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Some of our brilliant and creative Junior School thinkers put their collective brainpower to the test recently, competing in the Tournament of Minds (TOM) at Roseville College.
TOM is an inter-school competition, which sees teams of students devise and perform elaborate solutions to pre-assigned challenges in front of a panel of judges. Students have to tackle pre-assigned questions in the fields of The Arts, STEM, Language and Literature, and Social Sciences. Designed to reward critical and lateral thinking, TOM also encourages effective use of technology and the ability to collaborate - all skills that are heavily sought after by employers.
Teams in the Primary Division must be a mix of students from at least two year levels with a maximum of four students from any one year. Wenona entered two teams of students from Years 4 to 6. One team entered The Arts challenge and the other, Language and Literature.
Here is what Sophie in Year 6 had to say about the experience:
“This year, my Tournament of Minds team chose to complete the long-term challenge within The Arts discipline. We had to create a musical suitable for all ages, with the theme of ‘freedom’. The requirements included a dance from the 1920s, a piece of art from the 1940s, a song from the 1960s and fashion from the 1980s. In our Spontaneous challenge (4 minutes) we were asked to imagine that a playlist had been found and decide who owned the playlist, and what the songs were. We chose Dr Scott as the owner of the play list and the songs we chose were Never Give Up, I Believe I Can Fly, I Am Woman, and Brave. We chose these songs as they reflect Dr Scott as a feminist and a strong female leader who believes in resilience and persistence. I thoroughly enjoyed creating a musical, choosing the songs, making up dances, meeting girls from other year groups and mainly performing! It was an amazing opportunity to gain teamwork skills like cooperation, problem-solving, and communication, and to get to know students in other grades.”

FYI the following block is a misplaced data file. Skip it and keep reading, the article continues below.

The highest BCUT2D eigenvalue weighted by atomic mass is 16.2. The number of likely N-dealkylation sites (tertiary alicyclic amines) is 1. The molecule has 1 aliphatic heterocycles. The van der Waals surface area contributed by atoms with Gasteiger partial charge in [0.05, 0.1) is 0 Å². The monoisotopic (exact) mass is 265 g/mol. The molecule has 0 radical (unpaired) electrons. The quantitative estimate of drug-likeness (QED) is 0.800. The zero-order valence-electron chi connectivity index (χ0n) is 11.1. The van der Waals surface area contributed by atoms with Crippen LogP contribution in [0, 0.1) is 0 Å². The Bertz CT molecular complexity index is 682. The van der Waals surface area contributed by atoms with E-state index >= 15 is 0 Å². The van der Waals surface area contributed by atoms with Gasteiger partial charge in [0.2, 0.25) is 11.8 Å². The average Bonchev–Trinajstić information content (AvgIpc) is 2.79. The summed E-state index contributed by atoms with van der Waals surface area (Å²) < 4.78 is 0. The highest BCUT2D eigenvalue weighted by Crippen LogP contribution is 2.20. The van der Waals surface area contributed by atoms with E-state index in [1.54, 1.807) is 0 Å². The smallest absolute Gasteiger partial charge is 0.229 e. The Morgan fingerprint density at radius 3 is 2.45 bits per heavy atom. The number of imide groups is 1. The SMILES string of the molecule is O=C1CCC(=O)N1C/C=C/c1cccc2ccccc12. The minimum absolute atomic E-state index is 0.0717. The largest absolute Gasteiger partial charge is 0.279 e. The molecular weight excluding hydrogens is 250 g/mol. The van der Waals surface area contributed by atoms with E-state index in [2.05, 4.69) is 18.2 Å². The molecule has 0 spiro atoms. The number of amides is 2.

While the spontaneous challenge is always the most difficult, our students’ philosophy of supporting one another, appreciating individual strengths, and making sure no one's ideas were rejected worked well. They also worked together to help each other fight off the nerves as they competed in front of a room packed with judges, educators, parents and rival schools.
Gifted and Talented Education Coordinator, Ms Renee De Rossi said, “The experience helped to equip the students with twenty-first century skills and strategies, including critical and creative thinking, a spirit of inquiry, enterprise, risk-taking and cooperative learning. The girls developed an appreciation of their strengths, and established friendships with students in grades different to their own. On the competition day, the girls all represented Wenona with pride, and presented their solutions with confidence.”
Well done everyone!